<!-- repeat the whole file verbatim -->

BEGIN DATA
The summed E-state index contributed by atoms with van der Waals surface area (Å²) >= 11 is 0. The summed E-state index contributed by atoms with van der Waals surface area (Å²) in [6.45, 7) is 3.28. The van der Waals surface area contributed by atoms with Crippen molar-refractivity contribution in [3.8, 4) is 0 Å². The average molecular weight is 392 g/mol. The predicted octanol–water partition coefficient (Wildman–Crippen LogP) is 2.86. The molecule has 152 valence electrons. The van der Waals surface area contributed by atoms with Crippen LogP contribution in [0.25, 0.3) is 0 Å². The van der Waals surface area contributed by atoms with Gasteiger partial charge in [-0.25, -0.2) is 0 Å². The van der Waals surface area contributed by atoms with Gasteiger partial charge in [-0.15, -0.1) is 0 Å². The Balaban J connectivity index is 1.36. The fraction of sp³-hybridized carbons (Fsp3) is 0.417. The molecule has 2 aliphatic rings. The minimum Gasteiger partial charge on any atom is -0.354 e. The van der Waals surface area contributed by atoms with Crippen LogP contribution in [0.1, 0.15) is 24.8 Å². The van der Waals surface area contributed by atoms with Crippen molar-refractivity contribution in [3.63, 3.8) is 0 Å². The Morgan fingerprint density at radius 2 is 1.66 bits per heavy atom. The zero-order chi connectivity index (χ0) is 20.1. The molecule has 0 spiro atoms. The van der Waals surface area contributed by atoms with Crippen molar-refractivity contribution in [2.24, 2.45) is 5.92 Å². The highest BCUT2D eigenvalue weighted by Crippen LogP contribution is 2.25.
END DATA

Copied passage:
The summed E-state index contributed by atoms with van der Waals surface area (Å²) >= 11 is 0. The summed E-state index contributed by atoms with van der Waals surface area (Å²) in [6.45, 7) is 3.28. The van der Waals surface area contributed by atoms with Crippen molar-refractivity contribution in [3.8, 4) is 0 Å². The average molecular weight is 392 g/mol. The predicted octanol–water partition coefficient (Wildman–Crippen LogP) is 2.86. The molecule has 152 valence electrons. The van der Waals surface area contributed by atoms with Crippen LogP contribution in [0.25, 0.3) is 0 Å². The van der Waals surface area contributed by atoms with Gasteiger partial charge in [-0.25, -0.2) is 0 Å². The van der Waals surface area contributed by atoms with Gasteiger partial charge in [-0.15, -0.1) is 0 Å². The Balaban J connectivity index is 1.36. The fraction of sp³-hybridized carbons (Fsp3) is 0.417. The molecule has 2 aliphatic rings. The minimum Gasteiger partial charge on any atom is -0.354 e. The van der Waals surface area contributed by atoms with Crippen LogP contribution in [0.1, 0.15) is 24.8 Å². The van der Waals surface area contributed by atoms with Crippen molar-refractivity contribution in [3.63, 3.8) is 0 Å². The Morgan fingerprint density at radius 2 is 1.66 bits per heavy atom. The zero-order chi connectivity index (χ0) is 20.1. The molecule has 0 spiro atoms. The van der Waals surface area contributed by atoms with Crippen molar-refractivity contribution in [2.24, 2.45) is 5.92 Å². The highest BCUT2D eigenvalue weighted by Crippen LogP contribution is 2.25.